"There's a certain amount of comedy about bicycles," he says. "You kind of teeter around on them, balanced on two tiny points. They seem to almost defy the laws of physics yet we can do amazing things on them. It's like you're putting one over on the man every time you ride your bike. I love that about bicycles."
Beauchamp builds about 40 frames a year in his shop, a converted garage packed with machining and welding equipment, bicycle parts and spare tubing. He works with good old steel and sometimes titanium, crafting custom frames for customers all over the world. He makes mountain bikes, road bikes, city bikes, cyclocross bikes, cargo bikes and everything in between.
The frame builder grew up all over the western U.S., lived in Reno, Nev., the central California coast and Flagstaff, Ariz. He studied geology in college, but fell in love with bikes while working with one of mountain biking's earliest pioneers.
"I got a job at a bike shop in Flagstaff and I was done," he says. "Bikes took over my life from that point on."
The shop's owner built mountain bike frames. Beauchamp was intrigued. He grabbed a torch and started melting metal.
"I could build everything else on a bike, the frame was the next choice," he says. "It's also the heart of the bicycle, its core."
The frame builder crafted his first frame with flux and flame, flowing brass around hand-cut tube joints. It was, put lightly, a near disaster.
"As a first experience goes, it should have scared me away," he says. "It took an entire week, working more than 10 hours a day. The joints didn't line up properly, it took forever to weld it up."
But the frame came together and made a fantastic mountain bike. Beauchamp was bit by the bug and never looked back.
In the early days, Beauchamp built about five frames a year, running his own bike shop with a buddy. He moved to Bend and landed a job with Fuel Safe, a racing fuel cell (tank) manufacturer. There he mastered electricity, learning how to weld from the best. He worked another job at the Bend Airport. In 2008, he decided to turn frame building into a full-time business.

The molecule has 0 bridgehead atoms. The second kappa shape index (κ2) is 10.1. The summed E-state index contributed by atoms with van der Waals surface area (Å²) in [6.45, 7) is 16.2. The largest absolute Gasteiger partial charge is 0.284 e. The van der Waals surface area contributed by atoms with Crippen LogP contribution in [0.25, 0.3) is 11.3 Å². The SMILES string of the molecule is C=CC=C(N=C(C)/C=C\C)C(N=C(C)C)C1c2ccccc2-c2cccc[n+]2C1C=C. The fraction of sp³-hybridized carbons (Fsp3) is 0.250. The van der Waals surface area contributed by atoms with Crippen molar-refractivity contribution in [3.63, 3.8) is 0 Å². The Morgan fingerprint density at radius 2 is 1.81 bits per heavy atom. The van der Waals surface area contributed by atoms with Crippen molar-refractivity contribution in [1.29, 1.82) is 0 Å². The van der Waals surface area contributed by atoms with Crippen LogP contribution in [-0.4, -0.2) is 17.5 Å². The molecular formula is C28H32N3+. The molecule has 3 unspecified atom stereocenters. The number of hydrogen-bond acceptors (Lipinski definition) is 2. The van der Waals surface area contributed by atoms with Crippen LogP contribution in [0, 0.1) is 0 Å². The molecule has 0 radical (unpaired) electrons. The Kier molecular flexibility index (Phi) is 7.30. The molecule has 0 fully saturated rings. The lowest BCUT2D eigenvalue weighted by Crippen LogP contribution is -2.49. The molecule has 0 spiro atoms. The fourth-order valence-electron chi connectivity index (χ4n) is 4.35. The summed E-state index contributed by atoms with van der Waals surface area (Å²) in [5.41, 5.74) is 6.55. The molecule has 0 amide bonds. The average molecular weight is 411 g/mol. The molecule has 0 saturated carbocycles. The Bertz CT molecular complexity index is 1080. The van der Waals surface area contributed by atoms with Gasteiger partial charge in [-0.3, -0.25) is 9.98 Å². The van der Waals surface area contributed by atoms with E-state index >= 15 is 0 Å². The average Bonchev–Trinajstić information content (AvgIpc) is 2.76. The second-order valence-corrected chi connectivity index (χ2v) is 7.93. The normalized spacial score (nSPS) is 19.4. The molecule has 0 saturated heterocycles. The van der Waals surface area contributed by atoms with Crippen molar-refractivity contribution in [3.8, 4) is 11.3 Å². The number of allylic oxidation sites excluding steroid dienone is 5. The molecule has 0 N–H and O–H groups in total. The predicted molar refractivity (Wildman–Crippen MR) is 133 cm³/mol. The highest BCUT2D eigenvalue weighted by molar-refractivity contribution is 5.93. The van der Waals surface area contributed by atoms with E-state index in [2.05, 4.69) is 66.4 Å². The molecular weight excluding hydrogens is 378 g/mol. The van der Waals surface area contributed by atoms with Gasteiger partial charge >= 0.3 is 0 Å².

Vulture Cycles became his life.
After four years building custom frames, Beauchamp is ready to expand. He's designing a built-to-order frame that will be available online in a variety of sizes and colors.
"You'll pick your size and color, I'll pull a set of pre-cut tubes out and weld them up," he says. "It'll be much faster and it'll give more people a chance to own a Vulture bike."
Custom frames will still occupy most of his time, but he'll be able to add 10 or more frames a year to his total production for a total of 50
Beauchamp also hopes to give customers a chance to participate in the frame building process. The frame builder imagines customers traveling to Bend to see firsthand how their bikes are put together. They'll get to do some cutting, a little bit of welding and some riding.
"They'll come in, work with me to build their frames. At the end of it we'll build up their bikes and take a ride. It's a new approach to the whole custom frame experience," he says.
Beauchamp is currently retrofitting his shop, adding walls, windows and new machining equipment.
"I love Bend," he says. "It's a great place to live, work and ride. I wouldn't have Vulture Cycles anywhere else."